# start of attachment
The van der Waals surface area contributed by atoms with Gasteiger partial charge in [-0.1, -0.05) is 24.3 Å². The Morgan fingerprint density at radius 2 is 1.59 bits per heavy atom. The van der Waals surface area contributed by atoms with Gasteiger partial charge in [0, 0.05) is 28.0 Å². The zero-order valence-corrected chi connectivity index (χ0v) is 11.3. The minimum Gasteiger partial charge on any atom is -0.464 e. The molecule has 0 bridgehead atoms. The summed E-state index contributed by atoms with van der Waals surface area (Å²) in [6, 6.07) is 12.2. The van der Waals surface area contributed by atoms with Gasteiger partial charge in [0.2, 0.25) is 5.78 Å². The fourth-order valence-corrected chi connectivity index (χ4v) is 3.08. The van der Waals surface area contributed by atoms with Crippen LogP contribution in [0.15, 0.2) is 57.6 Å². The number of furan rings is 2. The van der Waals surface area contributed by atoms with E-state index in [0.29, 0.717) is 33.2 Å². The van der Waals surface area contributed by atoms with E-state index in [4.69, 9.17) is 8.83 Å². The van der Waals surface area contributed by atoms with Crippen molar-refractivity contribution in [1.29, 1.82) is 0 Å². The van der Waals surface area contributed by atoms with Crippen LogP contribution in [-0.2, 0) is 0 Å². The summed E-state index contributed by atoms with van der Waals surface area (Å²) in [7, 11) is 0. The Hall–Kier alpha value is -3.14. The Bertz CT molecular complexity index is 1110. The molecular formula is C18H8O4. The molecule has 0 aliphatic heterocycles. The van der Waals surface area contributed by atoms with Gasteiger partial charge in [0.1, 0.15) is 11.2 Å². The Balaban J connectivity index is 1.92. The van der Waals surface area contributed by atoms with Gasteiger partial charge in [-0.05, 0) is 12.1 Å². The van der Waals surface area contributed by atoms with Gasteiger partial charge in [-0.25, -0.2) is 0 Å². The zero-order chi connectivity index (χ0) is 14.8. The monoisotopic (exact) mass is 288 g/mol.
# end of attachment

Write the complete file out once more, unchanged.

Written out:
The van der Waals surface area contributed by atoms with Gasteiger partial charge in [-0.1, -0.05) is 24.3 Å². The Morgan fingerprint density at radius 2 is 1.59 bits per heavy atom. The van der Waals surface area contributed by atoms with Gasteiger partial charge in [0, 0.05) is 28.0 Å². The zero-order valence-corrected chi connectivity index (χ0v) is 11.3. The minimum Gasteiger partial charge on any atom is -0.464 e. The molecule has 0 bridgehead atoms. The summed E-state index contributed by atoms with van der Waals surface area (Å²) in [6, 6.07) is 12.2. The van der Waals surface area contributed by atoms with Gasteiger partial charge in [0.2, 0.25) is 5.78 Å². The fourth-order valence-corrected chi connectivity index (χ4v) is 3.08. The van der Waals surface area contributed by atoms with Crippen LogP contribution in [0.15, 0.2) is 57.6 Å². The number of furan rings is 2. The van der Waals surface area contributed by atoms with E-state index in [0.29, 0.717) is 33.2 Å². The van der Waals surface area contributed by atoms with E-state index in [4.69, 9.17) is 8.83 Å². The van der Waals surface area contributed by atoms with Crippen molar-refractivity contribution in [1.29, 1.82) is 0 Å². The van der Waals surface area contributed by atoms with Crippen LogP contribution in [-0.2, 0) is 0 Å². The summed E-state index contributed by atoms with van der Waals surface area (Å²) in [7, 11) is 0. The Hall–Kier alpha value is -3.14. The Bertz CT molecular complexity index is 1110. The molecular formula is C18H8O4. The molecule has 0 aliphatic heterocycles. The van der Waals surface area contributed by atoms with Gasteiger partial charge in [0.1, 0.15) is 11.2 Å². The Balaban J connectivity index is 1.92. The van der Waals surface area contributed by atoms with Gasteiger partial charge in [-0.05, 0) is 12.1 Å². The van der Waals surface area contributed by atoms with Gasteiger partial charge in [-0.25, -0.2) is 0 Å². The zero-order chi connectivity index (χ0) is 14.8. The monoisotopic (exact) mass is 288 g/mol.